Thursday, April 21, 2011

Some questions:

Why does rape result in the birth of a king? Why does the figure we so often compare to Gandalf concoct such a scheme?

How can Lancelot have an affair with the queen and claim loyalty to Arthur? Why doesn't somebody tell Arthur sooner? Why is it the "bad guy" who finally reports them? How can knights under King Arthur side with anyone besides the king in such a case?

Why is there so much sex?

These days the Catholic Church seems opposed to any sexual activity besides procreational intercourse between a husband and wife. Mallory was Catholic.

Were the tenants of the Catholic Church different in the fifteenth century? Did Mallory have a subtle message about such things that I missed? Was Mallory unconcerned with writing "morality?" That is, was the book simply amoral? Or was Mallory simply keeping with the spirit of the French book?

The moral and spiritual elements seem so opposed to Tolkien's work.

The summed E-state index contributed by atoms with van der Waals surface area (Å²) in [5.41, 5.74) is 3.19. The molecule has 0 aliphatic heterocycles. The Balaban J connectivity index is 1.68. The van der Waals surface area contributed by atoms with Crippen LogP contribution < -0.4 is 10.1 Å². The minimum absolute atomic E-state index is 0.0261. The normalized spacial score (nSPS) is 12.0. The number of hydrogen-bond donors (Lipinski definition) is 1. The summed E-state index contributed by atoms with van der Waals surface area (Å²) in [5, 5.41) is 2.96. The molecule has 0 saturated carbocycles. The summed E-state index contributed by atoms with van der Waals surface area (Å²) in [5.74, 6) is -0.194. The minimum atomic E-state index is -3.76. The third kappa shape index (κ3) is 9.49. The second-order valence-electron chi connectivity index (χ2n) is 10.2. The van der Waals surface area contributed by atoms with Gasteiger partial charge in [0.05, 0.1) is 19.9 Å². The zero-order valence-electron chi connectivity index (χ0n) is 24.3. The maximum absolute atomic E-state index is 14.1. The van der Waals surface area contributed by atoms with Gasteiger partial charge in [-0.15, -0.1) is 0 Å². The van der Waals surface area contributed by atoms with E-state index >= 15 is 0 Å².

2 comments:

Luthien said...

Although this is a little bit different, I can't help but think of what I learned about the Crusades in another class... even though the crusaders and their leaders did some truly horrendous things, the Church (or at least the pope and its major leaders) were behind them all the way. So, perhaps morality was just interpreted differently back then, before - for instance - the Bible was available for the common man to read for himself.

Theodred said...

Perhaps the Catholic Church did have different views at that time, especially towards morality and the type of sins that could be repented for. As for the difference from Tolkien's work, I agree with the idea that was mentioned a few times in class: that some of the characters in Lord of the Rings represent characters in King Arthur as Tolkien believes they should have been.